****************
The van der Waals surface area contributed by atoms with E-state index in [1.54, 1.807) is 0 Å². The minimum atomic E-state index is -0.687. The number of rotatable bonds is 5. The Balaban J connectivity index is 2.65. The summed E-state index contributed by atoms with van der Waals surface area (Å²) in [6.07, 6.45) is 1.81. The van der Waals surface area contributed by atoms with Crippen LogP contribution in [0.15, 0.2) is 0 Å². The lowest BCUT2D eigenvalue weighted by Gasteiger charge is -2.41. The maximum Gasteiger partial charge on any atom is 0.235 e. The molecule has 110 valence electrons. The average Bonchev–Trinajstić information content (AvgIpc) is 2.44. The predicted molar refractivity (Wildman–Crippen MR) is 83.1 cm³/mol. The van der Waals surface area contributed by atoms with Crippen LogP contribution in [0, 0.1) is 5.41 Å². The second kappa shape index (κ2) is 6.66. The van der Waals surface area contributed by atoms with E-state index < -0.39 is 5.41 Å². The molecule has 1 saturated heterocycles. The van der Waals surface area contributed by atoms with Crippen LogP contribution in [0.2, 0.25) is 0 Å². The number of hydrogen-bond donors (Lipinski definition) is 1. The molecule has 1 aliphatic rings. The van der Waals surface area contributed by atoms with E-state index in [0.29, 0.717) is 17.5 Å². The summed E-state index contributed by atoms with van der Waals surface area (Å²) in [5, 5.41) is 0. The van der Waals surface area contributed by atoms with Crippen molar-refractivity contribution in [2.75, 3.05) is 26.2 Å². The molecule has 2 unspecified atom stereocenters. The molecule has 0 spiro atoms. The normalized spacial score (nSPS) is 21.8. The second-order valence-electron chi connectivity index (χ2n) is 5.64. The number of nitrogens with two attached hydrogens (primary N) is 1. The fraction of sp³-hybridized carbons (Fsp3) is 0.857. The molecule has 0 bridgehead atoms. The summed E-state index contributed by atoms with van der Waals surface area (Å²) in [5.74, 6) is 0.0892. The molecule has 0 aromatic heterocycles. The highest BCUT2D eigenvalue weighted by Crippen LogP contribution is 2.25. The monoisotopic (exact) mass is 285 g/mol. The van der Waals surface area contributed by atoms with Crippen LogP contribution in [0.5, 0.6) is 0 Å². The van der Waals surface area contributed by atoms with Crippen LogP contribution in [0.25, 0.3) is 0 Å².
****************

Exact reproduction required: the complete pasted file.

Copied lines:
The van der Waals surface area contributed by atoms with E-state index in [1.54, 1.807) is 0 Å². The minimum atomic E-state index is -0.687. The number of rotatable bonds is 5. The Balaban J connectivity index is 2.65. The summed E-state index contributed by atoms with van der Waals surface area (Å²) in [6.07, 6.45) is 1.81. The van der Waals surface area contributed by atoms with Crippen LogP contribution in [0.15, 0.2) is 0 Å². The lowest BCUT2D eigenvalue weighted by Gasteiger charge is -2.41. The maximum Gasteiger partial charge on any atom is 0.235 e. The molecule has 110 valence electrons. The average Bonchev–Trinajstić information content (AvgIpc) is 2.44. The predicted molar refractivity (Wildman–Crippen MR) is 83.1 cm³/mol. The van der Waals surface area contributed by atoms with Crippen LogP contribution in [0, 0.1) is 5.41 Å². The second kappa shape index (κ2) is 6.66. The van der Waals surface area contributed by atoms with E-state index < -0.39 is 5.41 Å². The molecule has 1 saturated heterocycles. The van der Waals surface area contributed by atoms with Crippen LogP contribution in [0.2, 0.25) is 0 Å². The number of hydrogen-bond donors (Lipinski definition) is 1. The molecule has 1 aliphatic rings. The van der Waals surface area contributed by atoms with E-state index in [0.29, 0.717) is 17.5 Å². The summed E-state index contributed by atoms with van der Waals surface area (Å²) in [5, 5.41) is 0. The van der Waals surface area contributed by atoms with Crippen molar-refractivity contribution in [2.75, 3.05) is 26.2 Å². The molecule has 2 unspecified atom stereocenters. The molecule has 0 spiro atoms. The normalized spacial score (nSPS) is 21.8. The second-order valence-electron chi connectivity index (χ2n) is 5.64. The number of nitrogens with two attached hydrogens (primary N) is 1. The fraction of sp³-hybridized carbons (Fsp3) is 0.857. The molecule has 0 bridgehead atoms. The summed E-state index contributed by atoms with van der Waals surface area (Å²) in [5.74, 6) is 0.0892. The molecule has 0 aromatic heterocycles. The highest BCUT2D eigenvalue weighted by Crippen LogP contribution is 2.25. The monoisotopic (exact) mass is 285 g/mol. The van der Waals surface area contributed by atoms with Crippen LogP contribution in [0.5, 0.6) is 0 Å². The van der Waals surface area contributed by atoms with Crippen LogP contribution in [0.25, 0.3) is 0 Å².